Majestic mountains are in the background and a waterfall in the foreground. Is that a canoe on the river? No it's a cradle with a baby. The buoyant Molly Brown has survived the first crisis of her life -- a flood. Sixteen years later she sets out to make her way in the world. Can she sing and play the piano? She assures the Leadville saloon keeper that she can and learns quickly. Soon she is the bride of Johnny Brown, who in a few years will be able to replace the original cigar wrapper wedding ring with a replica in gold and gemstones. But it takes more than a few million dollars to be accepted by Denver society. The Browns head for Europe and bring a few crowned heads back to Denver for a party that turns into a ballroom brawl. Molly goes to Europe alone, returning on the Titanic. She didn't survive a flood as a baby for the story to end here. Written by
Dale O'Connor <firstname.lastname@example.org>
As with most Hollywood biopics, there are differences with the real story, most notably in that Margaret (Molly) and J.J. never reconciled. They separated in 1909 although they remained good friends who cared deeply for each other until his passing. She was also not quite the social outcast as depicted in the film. Other aspects of her life that were missing from the movie: they had two children, a son and daughter. Margaret Brown was a passionate social crusader and philanthropist; she was a champion of women's rights, including education and getting the vote. She also championed worker's rights, historic preservation, education and literacy, and child welfare, including being instrumental in founding the modern juvenile court system. After the sinking of the Titanic she was noted for her efforts in having the heroism of the men aboard the ship commemorated. After WWI she was also a leader in helping rebuild France and aiding wounded soldiers, and received the French Legion of Honor. She also ran twice for the U.S. Senate. She died in 1932. See more »
Beside the wood stove are two chairs that were made out of barrels, but they have seats and backs of 1960's-style red molded plastic. See more »
[describing the only boy interested in Molly]
He tried to show her his pa's hayloft, she tied a tin can to his tail and sent him rattling down the road.
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Debbie Reynolds gives us everything in her rousing Oscar nominated performance for best actress in 1964's "The Unsinkable Molly Brown."
Raised in poverty, found after she was abandoned, Molly (Debbie) wants more out of life. We see the same desire for upward mobility as a George Eastman in "A Place in the Sun." Naturally, for Reynolds, this desire is framed around this excellent musical.
As she grows up, she meets her husband-to-be, an engaging Harve Presnell, whose great voice, as in his rendition I'll Never Say No Again is great. After they marry, Molly's accidental burning of the money she was hiding for safe-keeping is hilarious. In his anger, Johnny (Presnell) strikes gold purely by accident. This supposedly will lift the newlyweds to a new life filled with wealth.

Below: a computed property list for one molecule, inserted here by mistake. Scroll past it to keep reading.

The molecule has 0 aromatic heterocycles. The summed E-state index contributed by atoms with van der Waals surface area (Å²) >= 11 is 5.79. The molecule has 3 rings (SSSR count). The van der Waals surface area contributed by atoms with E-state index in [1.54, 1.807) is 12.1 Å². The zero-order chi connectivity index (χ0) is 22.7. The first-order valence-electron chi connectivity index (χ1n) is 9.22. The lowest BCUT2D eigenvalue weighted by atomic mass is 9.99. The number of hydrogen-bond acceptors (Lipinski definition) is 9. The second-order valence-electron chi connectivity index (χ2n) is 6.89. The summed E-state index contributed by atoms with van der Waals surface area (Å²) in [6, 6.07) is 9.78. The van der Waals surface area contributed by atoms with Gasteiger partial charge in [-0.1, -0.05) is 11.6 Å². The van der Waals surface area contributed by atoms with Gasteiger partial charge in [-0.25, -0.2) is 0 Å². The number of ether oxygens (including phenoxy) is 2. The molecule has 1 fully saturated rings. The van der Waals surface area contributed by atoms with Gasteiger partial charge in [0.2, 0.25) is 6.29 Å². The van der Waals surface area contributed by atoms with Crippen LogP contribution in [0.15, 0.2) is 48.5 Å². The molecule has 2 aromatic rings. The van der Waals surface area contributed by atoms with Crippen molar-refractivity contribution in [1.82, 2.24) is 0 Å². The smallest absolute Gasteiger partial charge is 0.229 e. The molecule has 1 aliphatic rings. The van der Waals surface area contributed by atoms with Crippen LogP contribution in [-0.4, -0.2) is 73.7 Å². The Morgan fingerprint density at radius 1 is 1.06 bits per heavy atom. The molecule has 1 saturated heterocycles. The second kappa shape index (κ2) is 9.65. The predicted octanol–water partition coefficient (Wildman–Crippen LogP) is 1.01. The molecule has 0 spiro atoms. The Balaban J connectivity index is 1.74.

Unfortunately, it's not that simple. Uneducated and lacking polish, they are immediately rejected by Denver's socialite families. When they throw their own party, no one shows up with the exception of the faithful, kindly pastor.
Her inability to move up socially will ultimately cause a separation from Johnny. Molly and her husband head off to Europe to become a cultured. They achieve this as she mingles with the elite of European society. Johnny wants to go home and when Molly refuses, the two part.
Regarded well by her new friends, Molly decides to come home as her heart longs for John. History was apparently on Molly's side. She was on the Titanic and was credited for calming the hysterical women survivors during this disaster. Coming home, she is heralded by Denver's elite-including neighbor and arch enemy, Audrey Christie. (Remember her as Natalie Wood's mother in "Splendor in the Grass?") Naturally, Mrs. McGraw's (Christie) mother is Buttercup, a wonderful common Hermione Baddeley, who has become a good friend to the man who reared Molly- Ed Begley, in a gem of a performance with his full Irish brogue.
The singing and dancing are great. The musical scene where the elite of Europe dance with the people of Denver is hilarious.
A great film with a marvelous ensemble cast. A wonderful realization of social mobility in America. Did it really have to take the heroic efforts of Molly to establish herself among the elite of Denver?
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